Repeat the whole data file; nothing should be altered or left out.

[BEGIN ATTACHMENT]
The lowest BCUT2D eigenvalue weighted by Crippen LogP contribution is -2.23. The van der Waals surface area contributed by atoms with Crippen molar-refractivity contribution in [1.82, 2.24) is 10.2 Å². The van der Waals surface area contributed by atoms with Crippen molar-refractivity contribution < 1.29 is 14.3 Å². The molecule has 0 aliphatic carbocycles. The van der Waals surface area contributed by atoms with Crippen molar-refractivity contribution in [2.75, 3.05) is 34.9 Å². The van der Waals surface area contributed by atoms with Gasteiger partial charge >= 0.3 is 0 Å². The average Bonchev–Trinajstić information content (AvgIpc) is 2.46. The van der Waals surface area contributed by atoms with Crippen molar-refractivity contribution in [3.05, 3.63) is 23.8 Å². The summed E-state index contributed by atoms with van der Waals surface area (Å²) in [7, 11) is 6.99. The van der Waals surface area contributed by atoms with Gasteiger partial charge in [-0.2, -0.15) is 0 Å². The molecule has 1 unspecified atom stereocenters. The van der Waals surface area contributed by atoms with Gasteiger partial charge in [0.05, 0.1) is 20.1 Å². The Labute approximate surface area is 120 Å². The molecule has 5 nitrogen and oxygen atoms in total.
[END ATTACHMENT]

The lowest BCUT2D eigenvalue weighted by Crippen LogP contribution is -2.23. The van der Waals surface area contributed by atoms with Crippen molar-refractivity contribution in [1.82, 2.24) is 10.2 Å². The van der Waals surface area contributed by atoms with Crippen molar-refractivity contribution < 1.29 is 14.3 Å². The molecule has 0 aliphatic carbocycles. The van der Waals surface area contributed by atoms with Crippen molar-refractivity contribution in [2.75, 3.05) is 34.9 Å². The van der Waals surface area contributed by atoms with Gasteiger partial charge >= 0.3 is 0 Å². The average Bonchev–Trinajstić information content (AvgIpc) is 2.46. The van der Waals surface area contributed by atoms with Crippen molar-refractivity contribution in [3.05, 3.63) is 23.8 Å². The summed E-state index contributed by atoms with van der Waals surface area (Å²) in [7, 11) is 6.99. The van der Waals surface area contributed by atoms with Gasteiger partial charge in [-0.2, -0.15) is 0 Å². The molecule has 1 unspecified atom stereocenters. The van der Waals surface area contributed by atoms with Gasteiger partial charge in [0.05, 0.1) is 20.1 Å². The Labute approximate surface area is 120 Å². The molecule has 5 nitrogen and oxygen atoms in total.